For example, the court this term threw out portions of a federal law that allowed rape victims to sue their attackers in federal court, holding that Congress had inappropriate interfered in an area traditionally left to the states. The court also shielded states from federal age-bias lawsuits and whistleblower laws and ruled that patients cannot sue health aintenance organizations under federal law while leaving open the possibility that such suits were possible under state law.
Apart from that trend, the court's term again was marked by decisions on several hot-button, emotional issues. Among them, the court ruled:
That laws prohibiting protestors from coming within 8 feet of their targets was a fair limitation on the first amendment rights of those protestors. The court upheld a Colorado "bubble" law aimed at keeping abortion protestors, and other protestors, from getting too close to the folks they want to communicate with. The decision is likely to encourage other states to enact similar laws.
That despite their public ties to various communities around the country, the Boy Scouts are a private organization and thus may constitutionally bar anyone from their organization. Holding that private organizations have a right not to associate with anyone it didn't want to associate with, the court's decision reversed a lower court ruling that found that the Scouts had violated New Jersey's anti-discrimination law by banning a homosexual from its group.
That student-led prayers at high school football games in Texas were an unconstitutional violation of the first amendment's mandate to separate church and state. The court upheld a lower court ruling which banned the practice at Santa Fe High School's home football games.
That grandparents did not have a constitutional right to visitation rights to their grandchildren in cases where the children's parents objected. The court threw out a Washington state law which permitted anyone to petition a court for such visitation rights.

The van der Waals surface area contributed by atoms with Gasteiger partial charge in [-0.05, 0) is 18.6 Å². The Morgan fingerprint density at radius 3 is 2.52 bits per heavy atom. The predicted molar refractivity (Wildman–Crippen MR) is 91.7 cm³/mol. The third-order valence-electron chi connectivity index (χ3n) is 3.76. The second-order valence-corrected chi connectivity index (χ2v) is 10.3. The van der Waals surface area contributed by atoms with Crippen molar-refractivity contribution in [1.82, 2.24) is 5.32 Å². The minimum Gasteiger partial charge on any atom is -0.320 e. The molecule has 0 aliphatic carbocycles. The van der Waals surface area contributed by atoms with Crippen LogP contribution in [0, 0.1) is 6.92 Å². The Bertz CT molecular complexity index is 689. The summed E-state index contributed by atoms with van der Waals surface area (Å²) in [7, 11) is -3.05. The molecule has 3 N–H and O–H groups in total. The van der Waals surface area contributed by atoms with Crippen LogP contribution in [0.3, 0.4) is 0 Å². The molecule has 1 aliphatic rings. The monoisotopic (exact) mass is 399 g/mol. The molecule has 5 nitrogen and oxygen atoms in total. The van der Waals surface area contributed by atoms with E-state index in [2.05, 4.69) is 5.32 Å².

That campaign contributions from individuals to candidates for federal office could be constitutionally limited by the states. The court upheld a Missouri law which limited such contributions to $1,000 and which had been voided by several lower courts.
That police officers sometimes can stop people just because they ran when they saw those officers. The court reversed a lower court decision which had thrown out the conviction of a person who had been convicted on weapons charged after running from the police.
That police officers could not search people based solely on an anonymous tip provided to law enforcement officials. The court upheld a lower court ruling which threw out a conviction of a person convicted on gun charges after the individual was stopped and searched pursuant to an anonymous tip.
That states could not, consistent with the federal government's priority in foreign affairs, consttutionally enact laws prohibiting companies from doing business with countries accused of human-rights violations. The court threw out a Massachusetts law aimed at improving human rights practices in Myanmar.
That juries, not judges, must be allowed to decide whether hate was a motivating factor in hate-crime prosecutions and thus relevant in determining whether heavy sentences are warranted. The court threw out a sentence issued by a judge in a hate-crime prosecution in New Jersey.
By Andrew Cohen ©2000, CBS Worldwide Inc., All Rights Reserved
Copyright 2000 CBS. All rights reserved.